Wiles et al v. Locateplus Holdings Corporation

Filing 41

ORDER entered by Judge Nanette Laughrey. Plaintiffs' Motion for Class Certification [Doc. # 39] is GRANTED. (Kanies, Renea)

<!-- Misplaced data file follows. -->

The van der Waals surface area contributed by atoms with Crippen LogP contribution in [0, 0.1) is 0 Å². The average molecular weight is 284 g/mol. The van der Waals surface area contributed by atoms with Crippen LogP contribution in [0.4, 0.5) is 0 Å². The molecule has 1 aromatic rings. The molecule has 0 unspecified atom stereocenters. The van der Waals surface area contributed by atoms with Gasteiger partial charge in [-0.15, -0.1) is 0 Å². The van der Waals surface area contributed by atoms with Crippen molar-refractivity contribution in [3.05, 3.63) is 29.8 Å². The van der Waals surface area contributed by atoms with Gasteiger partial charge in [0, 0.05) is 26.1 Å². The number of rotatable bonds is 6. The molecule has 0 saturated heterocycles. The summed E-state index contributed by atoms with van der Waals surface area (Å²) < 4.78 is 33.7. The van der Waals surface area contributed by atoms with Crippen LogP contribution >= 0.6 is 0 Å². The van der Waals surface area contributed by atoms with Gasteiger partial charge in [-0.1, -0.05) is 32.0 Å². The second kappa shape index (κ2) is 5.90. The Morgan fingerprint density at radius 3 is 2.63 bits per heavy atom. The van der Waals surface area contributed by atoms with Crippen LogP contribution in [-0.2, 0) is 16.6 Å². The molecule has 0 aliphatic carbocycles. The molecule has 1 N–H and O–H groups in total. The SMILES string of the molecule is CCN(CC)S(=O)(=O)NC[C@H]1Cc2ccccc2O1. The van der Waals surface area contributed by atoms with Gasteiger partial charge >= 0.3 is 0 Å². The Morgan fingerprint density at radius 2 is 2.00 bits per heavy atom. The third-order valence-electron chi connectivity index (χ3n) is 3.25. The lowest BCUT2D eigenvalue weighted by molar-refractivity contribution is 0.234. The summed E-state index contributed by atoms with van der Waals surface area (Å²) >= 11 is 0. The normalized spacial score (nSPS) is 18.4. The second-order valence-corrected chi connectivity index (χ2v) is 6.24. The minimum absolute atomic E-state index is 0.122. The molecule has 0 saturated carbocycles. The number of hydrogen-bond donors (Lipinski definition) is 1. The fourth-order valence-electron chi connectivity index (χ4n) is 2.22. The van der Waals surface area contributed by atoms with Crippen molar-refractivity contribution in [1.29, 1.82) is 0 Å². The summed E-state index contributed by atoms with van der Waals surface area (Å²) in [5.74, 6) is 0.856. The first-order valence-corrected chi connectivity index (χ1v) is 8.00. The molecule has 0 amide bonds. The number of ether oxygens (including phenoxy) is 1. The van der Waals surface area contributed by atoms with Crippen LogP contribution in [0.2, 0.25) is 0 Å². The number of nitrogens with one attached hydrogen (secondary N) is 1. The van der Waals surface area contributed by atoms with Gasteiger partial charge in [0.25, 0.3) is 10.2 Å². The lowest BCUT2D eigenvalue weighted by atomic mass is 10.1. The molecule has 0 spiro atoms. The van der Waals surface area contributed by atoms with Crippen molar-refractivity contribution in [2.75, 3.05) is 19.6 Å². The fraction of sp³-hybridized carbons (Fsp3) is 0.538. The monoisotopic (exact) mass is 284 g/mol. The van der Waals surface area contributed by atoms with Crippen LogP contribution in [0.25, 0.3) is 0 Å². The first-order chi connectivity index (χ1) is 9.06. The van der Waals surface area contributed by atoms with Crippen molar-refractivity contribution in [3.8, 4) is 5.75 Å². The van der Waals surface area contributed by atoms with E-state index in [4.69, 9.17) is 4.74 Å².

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IN THE UNITED STATES DISTRICT COURT WESTERN DISTRICT OF MISSOURI CENTRAL DIVISION SAM WILES, et. al. Plaintiffs, vs. LOCATEPLUS HOLDINGS CORPORATION, Defendant. ) ) ) ) ) ) ) ) ) ) Case No. 09-04164-CV-C-NKL ORDER Plaintiffs Sam Wiles and Carol Watkins bring this putative class action alleging claims for violation of the federal Driver's Privacy Protection Act, ("DPPA") 18 U.S.C. §§ 2721, et. seq., and for unjust enrichment. Before the Court is Plaintiffs' Motion for Class Certification [Doc. # 39]. For the following reasons, the Court grants the motion. I. Background The DPPA prohibits disclosure or use of certain personal information without express consent. According to the second amended complaint, Plaintiffs and the putative class members are licensed drivers whose information is maintained by the Missouri Department of Revenue and other similar entities in other states. Plaintiffs allege that Defendant Locateplus Holdings Corporation obtained from the Missouri Department of Revenue Plaintiffs' and the putative class members' highly restricted and personal information in violation of the DPPA. Plaintiffs also say that Locateplus disclosed or used that information 1 in violation of the DPPA. Finally, Plaintiffs claim that Locateplus was thereby unjustly enriched. Plaintiffs request certification of the following class: "all licensed drivers in the state of Missouri whose highly restricted personal information and personal information from their motor vehicle record, as defined by 18 U.S.C. § 2725, was obtained, disclosed, or used by the Defendant, or any agent, officer, employee or contractor, therefore from August 14, 2005 to present in violation of the Driver's Privacy Protection Act, 18 U.S.C. §§ 2721, et. seq. Excluded from the Class are (1) any individual defendant; (2) any member of the immediate family of any individual defendant; (3) any officer, agent, or employee of the Defendant or family members thereof; (4) any of the undersigned attorneys or any member of the undersigned attorneys' immediate families; (5) the Court presiding over this case; and (6) any personnel of the Court presiding over this case." The Court certified a virtually identical class in a related case, Roberts v. Source for Public Data, No 08-4167-CV-C-NKL. II. Discussion In considering whether class certification is appropriate, the Court does not address the merits of the parties' claims and defenses, but does probe behind the pleadings and look to what the parties must prove. General Tel. Co. v. Falcon, 457 U.S. 147, 160-61 (1982); Elizabeth M. v. Montenez, 458 F.3d 779, 786 (8th Cir. 2006). "In conducting this preliminary inquiry, however, the Court must look only so far as to determine whether, given the factual setting of the case, if the plaintiff[']s general allegations are true, common evidence could suffice to make out a prima facie case for the class." Blades v. Monsanto Co., 400 F.3d 562, 566 (8th Cir. 2005). Plaintiffs' proposed class definition must satisfy the requirements of Rule 23 of the 2 Federal Rules of Civil Procedure in order to be certified as a class action. Plaintiffs bear the burden of demonstrating that the proposed class meets these Rule 23 requirements. See, e.g., Coleman v. Watt, 40 F.3d 255, 258 (8th Cir. 1994). The proposed class must meet all the criteria set out in Rule 23(a), commonly referred to as: (1) numerosity; (2) commonality; (3) typicality; and (4) adequacy of representation. If the defined class meets all four of these requirements, then the action must fit under at least one of the three subsections of Rule 23(b). See, e.g., In re St. Jude Med., Inc., 425 F.3d 1116, 1119 (8th Cir. 2005). A. Rule 23(a) Plaintiffs set forth bases for satisfying the Rule 23(a) factors here. As to the first three factors, they note that potential class members number in the thousands, there are common questions of law and fact, and explain how Plaintiffs' claims are typical of those of the class. Locateplus does not dispute these statements and the Court finds that those factors have been met. 1. Adequacy Locateplus does, however, dispute the adequacy of Plaintiffs' class representation. Named class representatives must "fairly and adequately protect the interest of the class." Fed. R. Civ. P. 23(a)(4). The focus of the adequacy inquiry is whether "(1) the class representatives have common interests with the members of the class, and (2) whether the class representatives will vigorously prosecute the interests of the class through qualified 3 counsel." Paxton v. Union Nat'l Bank, 688 F.2d 552, 562-63 (8th Cir. 1982). Locateplus argues that Plaintiffs are not adequate class representatives because they are "professional plaintiffs." Plaintiffs are each named Plaintiffs in three other putative class action lawsuits. Those suits are pending before this Court and are part of a series of cases related to this lawsuit which were filed by Plaintiffs' counsel over a short time period raising similar allegations of DPPA violations. Plaintiffs' presence in this cluster of cases is not enough to render them the type of career class action plaintiffs that the Court would consider disqualifying. See Murray v. GMAC Mortg. Corp., 434 F.3d 948, 955 (7th Cir. 2006) (finding that a plaintiff who herself or whose family members had been involved in more than fifty Fair Credit Reporting Act lawsuits was not inappropriate for that reason; stating, "Repeat litigants may be better able to monitor the conduct of counsel, who as a practical matter are the class's real champions."); Belmont Holdings Corp. v. Suntrust Banks, Inc., No. 1:09-cv01185-WSD, 2009 WL 3188695, at *3 (N.D. Ga. Sept. 29, 2009) (noting that participation as proposed lead plaintiff in four other actions did not render a named plaintiff inadequate where there was no showing that he had conflicts of interest or was incapable of fulfilling fiduciary duties owed to the class). Locateplus notes that Plaintiff Wiles has been acquainted with one of his lawyers for seven years. Acquaintance with ones own lawyers is not a basis for disqualifying a named plaintiff. Turning to the relevant inquiry, Plaintiffs have shown that their interests correspond 4 to those of the putative class members. They share the class interest in procuring relief to address the alleged violation of the plaintiffs' rights. There is no indication that their interest in procuring their own relief will be at the expense of other class members or will, in any other way, be antagonistic to the class interests. Similarly, Plaintiffs have shown that they will vigorously prosecute the class claims through competent counsel. It could be said that Plaintiffs' and class counsel's participation in parallel suits demonstrates their competence to vigorously pursue the interests of the class in that both Plaintiffs and counsel will have particular familiarity with these types of claims. "In the absence of proof to the contrary, courts presume that Class counsel is competent and sufficiently experienced to vigorously prosecute the class action." Morgan v. United Parcel Serv. of America, Inc., 169 F.R.D. 349, 357 (E.D. Mo. 1996). For purposes of this motion, Plaintiffs have shown that they and class counsel will fairly and adequately represent the class. The Court will continue to monitor the case to assure proper representation. B. Rule 23(b) In addition to meeting the requirements of Rule 23(a), a case must also meet the requirements of one of the subdivisions of Rule 23(b) in order to proceed as a class action. Plaintiffs have failed to meet the burden of establishing that class action certification under Rule 23(b)(1) is needed to protect either plaintiffs' or Locateplus' interests. Similarly, they have not demonstrated that their claims ­ which focus on recovery of money damages ­ warrant certification under 23(b). 5 Therefore, the Court will consider certification under (b)(3). Rule 23(b)(3) provides that a class should be certified if "the court finds that the questions of law or fact common to class members predominate over any questions affecting only individual members, and that a class action is superior to other available methods for fairly and efficiently adjudicating the controversy." Fed. R. Civ. P. 23(b)(3). Courts commonly refer to these two requirements as "predominance" and "superiority." See Pichler v. UNITE, 228 F.R.D. 230 (E.D. Pa. 2005). The predominance requirement of Rule 23(b)(3) "trains on the legal or factual questions that qualify each class member's case as a genuine controversy." Amchem Prods., Inc. v. Windsor, 521 U.S. 591 (1997). This requirement is similar to Rule 23(a)(3)'s typicality requirement. Id. Predominance "tests whether proposed classes are sufficiently cohesive to warrant adjudication by representation." Id. Plaintiffs argue that certification under Rule 23(b)(3) is warranted because facts and legal issues are common to all class members. Objecting to certification under Rule 23(b)(3) specifically, defendants argue only that predominance is not present here because Plaintiffs stand to recover no more than de minimus relief. While some cases may have commented on this issue, it is not dispositive of the ultimate question of whether common issues of fact and law predominate. Looking at the actual issues of fact and law presented by Plaintiffs' and the putative class members' claims reveals that they have much in common. Here, those questions 6 concern: Locateplus's conduct in obtaining or using personal information; whether that conduct violated the DPPA; the nature and extent of damages; and the nature and extent of statutory penalties. Those questions pervade each claimants' case. Plaintiffs have satisfied Rule 23(b)(3)'s predominance requirement. With regard to superiority, Locateplus argues that allowing these claims to be prosecuted individually is the superior method of adjudication. It argues that recovery on individual claims would not be so low ­ where statutory damages, attorney fees, costs, and possibly punitive damages are available ­ that there is a disincentive to bring individual claims. However, the potential individual recovery in this case is not so high that it balances the practical costs to individuals of obtaining separate counsel and prosecuting individual cases. Locateplus also argues that allowing the class to be certified will subject Locateplus to the possibility of a "horrendously"-high damages award. Locateplus's concerns are not a sufficient reason to deny class certification. The United States Court of Appeals for the Eighth Circuit has not addressed this issue, however, the Seventh Circuit, in Fair Credit Reporting Act statutory damages case, held that such concerns are best considered after the class has been certified. Murray v. GMAC Mortg. Corp., 434 F.3d 948, 953-54 (7th Cir. 2006). . Denying class certification in order to limit recovery by forcing plaintiffs to litigate independently "has little to recommend it." Murray, 434 F.3d at 854; see generally In re Federal Skywalk Cases, 680 F.2d 1175, 1188 (8th Cir. 1982) (upholding class certification 7 under 23(b)(1) where individual claims could violate due process by resulting in "unlimited multiple punishment for the same act"). A class action is superior to other available methods. Given the large number of potential plaintiffs and the commonality of their claims, certifying the class will allow a more efficient adjudication of the controversy than individual adjudications would. If all plaintiffs filed separately, there would be thousands of individual actions each relying on identical conduct by Locateplus. A class action would more effectively utilize judicial resources. C. Class Definition Locateplus argues that Plaintiffs have not adequately defined the class because the proposed class members are not ascertainable or identifiable. Locateplus argues that the putative class members cannot be identified until after a determination on the merits. Of course, Locateplus opposes certification; but, in objecting to the class definition, it does not propose an alternative. The proposed class includes those "whose highly restricted personal information from their motor vehicle record . . . was obtained, disclosed, or used by the Defendant" during the specified time period; the phrase "highly restricted personal information" in that definition refers to 18 U.S.C. § 2725(a), which specifies: "`highly restricted personal information' means an individual's photograph or image, social security number, medical or disability information." A "class definition is inadequate if a court must make a determination of the merits 8 of the individual claims to determine whether a particular person is a member of the class." 5 James Wm. Moore et al., Moore's Federal Practice ¶ 23.21[3][c] (3d ed.2007); Romberio v. Unumprovident Corp., No. 07-6404, 2009 WL 87510 at *7 (6th Cir. Jan. 12, 2009) (finding unsatisfactory a class definition which carried a need for individualized factfinding). Plaintiffs allege that their information was obtained, disclosed, or used via electronic databases for commercial purposes without their consent; they allege that Locateplus maintains large databases of personal information and sells it. In order to be usable for commercial purposes, those databases must be searchable by various types of information; and the owner of those databases must have records of where and how it obtained the information in them. It is doubtful that the parties could not swiftly identify files containing photographs, social security numbers, and medical or disability records ­ and the source of that information ­ by means of objective electronic and records searches. Under the facts as alleged in this case ­ facts that Locateplus does not attempt to contradict in its briefing­, there is no basis for believing that identifying class members will require individualized investigation into the merits or into individualized facts. See Fears v. Wilhelmina Model Agency, Inc., No. 02 Civ. 4911, 2003 WL 21659373, at *2-*3(S.D.N.Y. July 15, 2003) (explaining that a class should be defined based on objective criteria which are administratively feasible for the court to use in determining whether particular individuals are members of the class)). III. Conclusion 9 Accordingly, it is hereby ORDERED Plaintiffs' Motion for Class Certification [Doc. # 39] is GRANTED. s/ Nanette K. Laughrey NANETTE K. LAUGHREY United States District Judge Dated: August 2, 2010 Jefferson City, Missouri 10